There comes a point and time when the people can no longer take oppression from their leaders. More often, it takes a long time for the oppressed to finally say it is enough. History has however taught us of the several ways that the people can say it is enough. Others simply vote out their leaders while those who are totally ‘gatvol’ with their leaders opt for more radical and painful ways. We have seen it happening in many countries that were led by dictators. Leaders who oppressed their people have been denied votes by their people. Leaders who persecuted their people have been killed by their own people. Leaders who tortured their people have been sent to jail. History has shown that there is never a happy ending for leaders who become comfortable with making their people uncomfortable. I still recall Libyan leader Muammar Gaddafi‘s one hour-long speech on state television when he promised that he would never relinquish power, as other leaders had done when called on to by their people. Gaddafi’s defiant message was directed at the mostly youthful protestors in Benghazi (which at the time, was in the protesters’ hands).He said the young people in Benghazi had been duped by outside forces and did not know what they were doing. The youth were saying it is enough and he was saying they are drunk. He even urged the parents to not let their children get drunk and be misled. Gaddafi called the protesting youth cockroaches and that they did not represent anyone.
He said they were just a handful trying to imitate what had happened in Egypt and Tunisia after being drugged. He announced that he would unleash the police and the army on the ‘cockroaches’. Interestingly, Gaddafi said during his televised speech that all those who used force against the people would be punished by death. In his speech, Gaddafi tried to manipulate the Libyans into believing he was a good guy and America was trying to turn his people against him. Gaddafi posed as a caring leader who took care of the poor and turned them against those who called for civil rights in Libya. Protests and dissenting voices were not allowed under Gaddafi’s rule. The oppressed eventually said it is enough. The rest is history. We all watched Gaddafi’s undignified death which was shared by his people on social media television. The same happened with Saddam Hussein of Iraq and many other dictators. Congolese President Laurent Kabila was shot dead by his bodyguard, who was a teenager at the time. He was fed up with Kabila. Having said that, I would like to make a clarion call on our leaders here that we do not want to reach a point where the people will say it is enough. I am very sure that our leaders do not want to be voted out of power and that can only be avoided when they do not push the people to a point of enough is enough. I am also very much certain none of our leaders wants to die, let alone be beaten by the people and that can easily be avoided by not pushing the people to a point of it is enough. What happened at parliament on Monday should have us all worried and unsettled.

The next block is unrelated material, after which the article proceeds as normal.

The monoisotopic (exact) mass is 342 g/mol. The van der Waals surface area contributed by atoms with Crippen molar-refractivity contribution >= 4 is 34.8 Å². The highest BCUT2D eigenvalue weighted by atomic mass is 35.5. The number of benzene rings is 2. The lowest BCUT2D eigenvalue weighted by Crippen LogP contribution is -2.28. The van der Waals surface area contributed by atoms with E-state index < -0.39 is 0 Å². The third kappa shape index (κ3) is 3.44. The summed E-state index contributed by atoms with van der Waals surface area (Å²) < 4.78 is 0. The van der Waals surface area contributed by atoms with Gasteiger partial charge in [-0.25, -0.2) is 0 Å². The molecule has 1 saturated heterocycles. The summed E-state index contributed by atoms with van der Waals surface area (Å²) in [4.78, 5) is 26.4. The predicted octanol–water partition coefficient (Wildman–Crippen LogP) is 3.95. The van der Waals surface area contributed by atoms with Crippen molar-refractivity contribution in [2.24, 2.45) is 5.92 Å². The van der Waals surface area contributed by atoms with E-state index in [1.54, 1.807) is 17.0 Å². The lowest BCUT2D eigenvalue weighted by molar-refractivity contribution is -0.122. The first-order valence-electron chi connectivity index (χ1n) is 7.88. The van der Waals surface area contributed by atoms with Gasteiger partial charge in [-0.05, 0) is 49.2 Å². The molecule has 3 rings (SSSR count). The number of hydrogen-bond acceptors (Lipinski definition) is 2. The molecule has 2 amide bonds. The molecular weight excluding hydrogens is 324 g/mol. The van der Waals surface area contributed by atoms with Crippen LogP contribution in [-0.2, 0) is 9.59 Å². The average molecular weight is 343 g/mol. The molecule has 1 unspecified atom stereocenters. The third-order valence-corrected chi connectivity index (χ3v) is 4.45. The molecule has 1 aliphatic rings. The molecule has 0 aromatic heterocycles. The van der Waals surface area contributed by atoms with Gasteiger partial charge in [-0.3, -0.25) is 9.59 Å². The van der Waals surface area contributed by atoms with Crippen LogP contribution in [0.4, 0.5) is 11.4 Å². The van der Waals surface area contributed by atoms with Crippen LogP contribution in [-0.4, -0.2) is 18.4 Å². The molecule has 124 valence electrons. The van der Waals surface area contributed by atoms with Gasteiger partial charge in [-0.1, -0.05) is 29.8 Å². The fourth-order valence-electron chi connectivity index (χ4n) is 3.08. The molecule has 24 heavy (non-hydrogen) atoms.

The police brutality meted out on innocent protestors must be condemned by all Batswana who do not want our country to go through ‘it is enough’ moment. Unemployed graduates stood outside parliament, quietly holding their placards with messages directed at their parliamentary representatives and the police beat them up and locked them in holding cells. The youth were just outside parliament and posed no security threat to anyone. The youth were not armed. They did not disturb parliamentary proceedings but the police found it befitting to use excessive force to remove them from the precincts of the national assembly. Some journalists were briefly detained simply because they were doing their job which entails asking the police questions. The police got irritated and arrested them. BDP activist MacDonald Peloetletse took to social media and defended police brutality. Just like Gaddafi, Peloetletse is of the view those unemployed youth are just trying to emulate the youth in South Africa and Zimbabwe. To him, their protests are uncalled for. He says they are not the only people who have no jobs. He is saying all this while he is enjoying a monthly salary as a specially elected councillor in Gaborone. To Peloetletse and those who share in his insensitive views I refer them to the famous words of Martin Niem├Âller who once said ‘’ First they came for the Socialists, and I did not speak outÔÇöBecause I was not a Socialist. Then they came for the Trade Unionists, and I did not speak outÔÇö Because I was not a Trade Unionist. Then they came for the Jews, and I did not speak outÔÇö Because I was not a Jew. Then they came for meÔÇöand there was no one left to speak for me”. It was also Martin Luther King who said, ‘’ He who passively accepts evil is as much involved in it as he who helps to perpetrate it. He who accepts evil without protesting against it is really cooperating with it”.
[email protected] Twitter:@kuvuki